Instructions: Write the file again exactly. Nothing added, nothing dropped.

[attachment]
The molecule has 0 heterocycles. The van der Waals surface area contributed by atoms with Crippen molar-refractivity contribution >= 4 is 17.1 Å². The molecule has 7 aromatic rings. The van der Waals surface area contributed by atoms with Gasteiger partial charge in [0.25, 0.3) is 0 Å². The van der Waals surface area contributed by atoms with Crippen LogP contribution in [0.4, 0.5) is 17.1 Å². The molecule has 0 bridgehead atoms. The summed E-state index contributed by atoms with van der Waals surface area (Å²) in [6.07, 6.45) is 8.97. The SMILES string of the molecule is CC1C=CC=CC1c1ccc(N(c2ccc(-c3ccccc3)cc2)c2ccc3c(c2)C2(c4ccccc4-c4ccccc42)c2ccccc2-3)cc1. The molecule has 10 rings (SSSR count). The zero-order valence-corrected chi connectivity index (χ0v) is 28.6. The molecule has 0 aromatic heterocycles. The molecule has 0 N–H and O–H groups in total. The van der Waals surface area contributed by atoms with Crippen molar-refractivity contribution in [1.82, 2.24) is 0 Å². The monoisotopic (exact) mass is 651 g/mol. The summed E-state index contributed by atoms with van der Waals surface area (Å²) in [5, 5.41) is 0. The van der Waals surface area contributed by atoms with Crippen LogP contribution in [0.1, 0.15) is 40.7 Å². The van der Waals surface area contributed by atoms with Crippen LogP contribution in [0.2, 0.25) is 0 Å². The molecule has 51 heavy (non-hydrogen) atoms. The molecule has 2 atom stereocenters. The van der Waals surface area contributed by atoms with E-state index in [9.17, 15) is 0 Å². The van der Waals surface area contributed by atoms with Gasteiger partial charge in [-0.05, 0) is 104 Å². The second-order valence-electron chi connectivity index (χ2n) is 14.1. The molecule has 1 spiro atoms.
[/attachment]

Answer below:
The molecule has 0 heterocycles. The van der Waals surface area contributed by atoms with Crippen molar-refractivity contribution >= 4 is 17.1 Å². The molecule has 7 aromatic rings. The van der Waals surface area contributed by atoms with Gasteiger partial charge in [0.25, 0.3) is 0 Å². The van der Waals surface area contributed by atoms with Crippen LogP contribution in [0.4, 0.5) is 17.1 Å². The molecule has 0 bridgehead atoms. The summed E-state index contributed by atoms with van der Waals surface area (Å²) in [6.07, 6.45) is 8.97. The SMILES string of the molecule is CC1C=CC=CC1c1ccc(N(c2ccc(-c3ccccc3)cc2)c2ccc3c(c2)C2(c4ccccc4-c4ccccc42)c2ccccc2-3)cc1. The molecule has 10 rings (SSSR count). The zero-order valence-corrected chi connectivity index (χ0v) is 28.6. The molecule has 0 aromatic heterocycles. The molecule has 0 N–H and O–H groups in total. The van der Waals surface area contributed by atoms with Crippen molar-refractivity contribution in [1.82, 2.24) is 0 Å². The monoisotopic (exact) mass is 651 g/mol. The summed E-state index contributed by atoms with van der Waals surface area (Å²) in [5, 5.41) is 0. The van der Waals surface area contributed by atoms with Crippen LogP contribution in [0.1, 0.15) is 40.7 Å². The van der Waals surface area contributed by atoms with Crippen LogP contribution in [0.2, 0.25) is 0 Å². The molecule has 51 heavy (non-hydrogen) atoms. The molecule has 2 atom stereocenters. The van der Waals surface area contributed by atoms with E-state index in [9.17, 15) is 0 Å². The van der Waals surface area contributed by atoms with Gasteiger partial charge in [-0.05, 0) is 104 Å². The second-order valence-electron chi connectivity index (χ2n) is 14.1. The molecule has 1 spiro atoms.